Far from being solitary, cats can panic and even suffer a form of grief while we’re away or when the household schedule changes.
Collars and diffusers that dispense calming pheromones have become popular among owners eager to ease their cats’ separation anxiety. Less generally known but promising new options are supplements and specialized diets.
“The area of veterinary nutraceuticals to treat anxiety is becoming quite active,” says Katherine A. Houpt, VMD, Ph.D., former president of the American College of Veterinary Behaviorists and James Law Professor emeritus of Animal Behavior at the Cornell University College of Veterinary Medicine. “Dietary supplements with ingredients like green tea, as well as flower essences like Harmonease, are also now available.”
Another development is Royal Canin’s recent introduction of Veterinary Diet Calm Formula Dry Cat Food. “This [therapeutic] diet contains ingredients like L-tryptophan and alpha-casozepine that might help ease separation anxiety,” says Dr. Houpt.
Strong Bonds. Cats have an unfounded reputation as solitary creatures. As most owners know, cats form strong bonds with their human family. “When he was 10 years old, my cat Indy would predictably develop a case of diarrhea whenever I was away on a trip,” Dr. Houpt says. “He eliminated on chairs, beds — basically everywhere. Within a few trips, I figured it out: Indy had separation anxiety.”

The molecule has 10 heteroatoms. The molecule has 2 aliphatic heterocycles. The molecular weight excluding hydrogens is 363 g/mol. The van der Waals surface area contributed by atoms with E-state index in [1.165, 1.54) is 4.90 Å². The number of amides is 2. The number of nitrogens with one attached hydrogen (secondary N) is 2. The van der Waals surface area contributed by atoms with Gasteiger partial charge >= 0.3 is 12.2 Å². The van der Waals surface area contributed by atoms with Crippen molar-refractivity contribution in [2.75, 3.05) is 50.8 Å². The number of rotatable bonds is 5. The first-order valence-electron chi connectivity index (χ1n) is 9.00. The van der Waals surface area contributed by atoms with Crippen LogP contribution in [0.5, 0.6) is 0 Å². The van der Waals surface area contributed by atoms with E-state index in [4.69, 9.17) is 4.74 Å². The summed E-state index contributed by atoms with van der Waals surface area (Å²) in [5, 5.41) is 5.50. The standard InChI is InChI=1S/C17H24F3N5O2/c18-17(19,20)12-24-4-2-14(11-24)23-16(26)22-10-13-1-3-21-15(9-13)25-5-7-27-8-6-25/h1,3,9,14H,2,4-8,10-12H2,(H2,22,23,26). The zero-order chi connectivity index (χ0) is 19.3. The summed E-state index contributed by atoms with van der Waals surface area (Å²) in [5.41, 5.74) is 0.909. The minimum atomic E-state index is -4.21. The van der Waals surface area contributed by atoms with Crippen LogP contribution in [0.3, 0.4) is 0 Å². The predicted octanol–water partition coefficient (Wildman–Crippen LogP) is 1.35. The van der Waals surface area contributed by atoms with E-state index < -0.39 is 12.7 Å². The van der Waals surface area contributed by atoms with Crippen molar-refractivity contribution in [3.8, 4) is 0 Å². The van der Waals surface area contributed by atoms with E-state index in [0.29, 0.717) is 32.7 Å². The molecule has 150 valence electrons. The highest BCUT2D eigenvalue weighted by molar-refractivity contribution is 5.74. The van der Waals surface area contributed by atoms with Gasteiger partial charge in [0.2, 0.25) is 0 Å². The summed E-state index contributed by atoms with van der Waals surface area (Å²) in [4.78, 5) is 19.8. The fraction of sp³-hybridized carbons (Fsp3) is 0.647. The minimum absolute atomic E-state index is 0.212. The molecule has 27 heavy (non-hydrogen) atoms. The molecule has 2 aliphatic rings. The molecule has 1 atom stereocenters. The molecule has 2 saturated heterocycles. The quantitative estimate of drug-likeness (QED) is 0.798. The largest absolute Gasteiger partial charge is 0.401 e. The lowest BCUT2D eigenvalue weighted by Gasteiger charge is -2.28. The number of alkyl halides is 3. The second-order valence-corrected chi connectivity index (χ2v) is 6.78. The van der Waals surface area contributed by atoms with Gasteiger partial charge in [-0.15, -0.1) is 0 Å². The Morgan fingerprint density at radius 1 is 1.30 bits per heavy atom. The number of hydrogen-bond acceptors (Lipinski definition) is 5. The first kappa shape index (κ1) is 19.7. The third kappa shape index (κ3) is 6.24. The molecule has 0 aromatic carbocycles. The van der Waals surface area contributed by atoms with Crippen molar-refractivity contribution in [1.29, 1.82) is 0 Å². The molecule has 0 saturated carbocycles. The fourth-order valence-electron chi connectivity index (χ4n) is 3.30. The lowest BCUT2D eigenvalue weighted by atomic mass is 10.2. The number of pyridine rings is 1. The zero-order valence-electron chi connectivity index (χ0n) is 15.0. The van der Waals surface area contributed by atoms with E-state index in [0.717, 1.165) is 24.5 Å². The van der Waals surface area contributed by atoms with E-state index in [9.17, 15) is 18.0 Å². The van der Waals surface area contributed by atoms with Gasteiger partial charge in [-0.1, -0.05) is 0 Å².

Cats seem to think of humans as their mothers, as evidenced by the way they purr in our presence and tread on us, Dr. Houpt says. “So yes, separation anxiety in cats does occur, and many more cats may have it than we realize.”
Unlike in dogs, separation anxiety does not occur with greater frequency in rescue cats. “Separation anxiety occurs equally among genders, as well as when other cats are present,” Dr. Houpt says. Owners may even be unaware that it is occurring while they are away. But whether they show it or not, our cats do miss us when we’re gone.”
Cats may live trouble-free for years and then suddenly develop symptoms when their owner’s work schedule changes or a family member departs. Vacations are perhaps the most common trigger.
Separation anxiety in cats is less noticeable than in dogs. “Cats are smaller so they tend to wreak less havoc,” says Dr. Houpt. “Even loud meowing is quieter than barking.”
A Common Sign. House soiling, as Indy did, particularly on the owner’s bed and other possessions, is a common manifestation of feline separation anxiety — even among litter box-trained cats. The familiar scent of a cat’s deposits comforts him, reducing stress. Other signs include scratching furniture and continual meowing.
Before attempting to treat behavioral problems, it’s important to rule out medical problems, Dr. Houpt says. “Should a cat exhibit house-soiling behavior, your veterinarian must first determine whether your cat has bladder, kidney or gastrointestinal issues.”
Because every feline is unique, consult your cat’s veterinarian for a complete assessment and a behavior modification program. Most important, says Dr. Houpt, recognize that separation anxiety is a form of grief. “Your cat is not behaving destructively or being vindictive. He’s not trying to ‘get you back’ for leaving. He’s simply panicked and desperate. We sometimes have owners set up a camcorder while they’re away. They may react more empathetically when they see that frantic cat for themselves.”